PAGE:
In order to henshin with Mobirates, you don’t actually use the keypad. Instead, you use an item called a Ranger Key. When the 34 previous Sentai teams lost their powers defending Earth from the Zangyack Empire, the powers were sealed in Ranger Keys and scattered throughout the universe. AkaRed was able to gather all the keys aside from the additional (6th, 7th, etc) Rangers and passed them onto Marvelous who became GokaiRed. To begin, they must transform using their respective Gokaiger key. Ranger Keys begin as a little figurine of the Ranger they embody. To turn them into a key, just flip their arms up, then the legs to reveal the actual key part. The Ranger Keys have a decent amount of detail for their size. It should be noted though the ones that come from gashapon or candy toys have stickers instead of painted details.
To activate Mobirates’ henshin mode, insert a Ranger Key, turn it, and of course call out the henshin phrase “Gokai Change!” The cutlasses on top will rearrange to form a crossed image, and reveal the skull/Ranger Key to complete the Gokaigers’ logo. The red LED will flash, and Mobirates will call out the name of the appropriate team followed by a henshin sound. Gokaiger keys have a unique henshin sound, all others use a generic one.
I actually bought my Mobirates as part of the “Narikiri Set” (Roleplay Set) which includes the Gokaigers’ belt GokaiBuckle, and the first additional Ranger Key set. In the show, the Gokaigers are able to think of the key they want, and it will appear from the GokaiBuckle when the big button on top is pressed. Then, they’re able to “Gokai Change” at will into any previous Sentai member (even if it doesn’t match their color or gender). Obviously the toy can’t make things appear from nowhere, but you can put one in beforehand, then take it back out. That’s… all it does. As a belt, it’s large and rather garish. It looks like a championship belt. As part of the set, it’s not a bad inclusion, but I wouldn’t buy it on its own.
Finally, here are the 10 keys that come with the Narikiri Set. For those keeping score, here’s which keys come with what if you buy them separately:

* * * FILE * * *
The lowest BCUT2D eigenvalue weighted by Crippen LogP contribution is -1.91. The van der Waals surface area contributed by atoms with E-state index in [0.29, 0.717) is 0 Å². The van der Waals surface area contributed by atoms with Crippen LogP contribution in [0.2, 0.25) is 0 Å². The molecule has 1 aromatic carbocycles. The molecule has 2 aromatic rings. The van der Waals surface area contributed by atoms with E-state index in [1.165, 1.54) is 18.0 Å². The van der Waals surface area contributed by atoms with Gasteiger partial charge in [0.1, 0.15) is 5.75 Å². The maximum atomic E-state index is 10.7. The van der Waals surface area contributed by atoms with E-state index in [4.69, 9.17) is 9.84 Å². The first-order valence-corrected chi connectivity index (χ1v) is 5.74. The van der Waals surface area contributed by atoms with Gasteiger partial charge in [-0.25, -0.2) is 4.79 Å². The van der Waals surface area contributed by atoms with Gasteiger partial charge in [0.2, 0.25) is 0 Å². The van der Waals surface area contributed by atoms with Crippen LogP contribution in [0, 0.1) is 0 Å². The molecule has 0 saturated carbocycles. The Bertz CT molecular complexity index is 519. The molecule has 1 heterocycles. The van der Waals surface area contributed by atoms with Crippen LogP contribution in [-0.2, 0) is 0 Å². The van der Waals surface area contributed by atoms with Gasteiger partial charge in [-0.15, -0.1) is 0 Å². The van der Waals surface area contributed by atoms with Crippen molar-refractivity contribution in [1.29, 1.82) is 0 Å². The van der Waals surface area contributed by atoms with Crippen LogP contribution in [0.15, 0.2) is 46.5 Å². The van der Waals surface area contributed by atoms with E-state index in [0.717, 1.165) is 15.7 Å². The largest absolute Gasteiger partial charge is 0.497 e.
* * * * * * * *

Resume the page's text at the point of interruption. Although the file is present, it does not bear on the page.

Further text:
Mobirates: GokaiRed, ShinkenRed, Go-OnRed
GokaiBuckle: GokaiPink, GokaiGreen
Ranger Key Set 01: VulEagle, GaoRed, DekaRed, MagiRed, GekiRed
GokaiBlue and GokaiYellow come with the GokaiGun and GokaiSaber respectively. I have a few more keys on the way, but really you get the idea. As I said before, the keys themselves are kind of nice little collectibles all on their own, but don’t spend more than retail on them. They’re not worth it. Coming in October, Bandai is actually releasing the treasure chest the Gokaigers use to hold the keys. Whether it will be full size and able to contain all 199 keys (should you be insane enough to collect them all), we’ll have to see.
Overall, Mobirates is a pretty fun changer. It is on the expensive side, likely due to its size and the complexity of the Ranger Key system. Hopefully this trend of expensive and elaborate changers won’t continue beyond Goseiger and Gokaiger, but for this special occasion Mobirates has a lot of play value. In addition to the main Ranger Key function, it says all kinds of stuff, and is very well sculpted so it looks great on display.
August 7, 2011
2011 is a big year for Super Sentai. It marks the 35th series in the franchise, Kaizoku Sentai Gokaiger. Rather than the method used for Gaoranger (25) and Boukenger (30) where they just got a slightly bigger team-up special. The Gokaigers can take on the form and powers of all 34 previous Sentai teams, in a manner similar to Kamen Rider Decade. That we’ll cover in more detail in the review of their henshin device, Mobirates. For now, let’s look at the mecha — the GokaiMachines.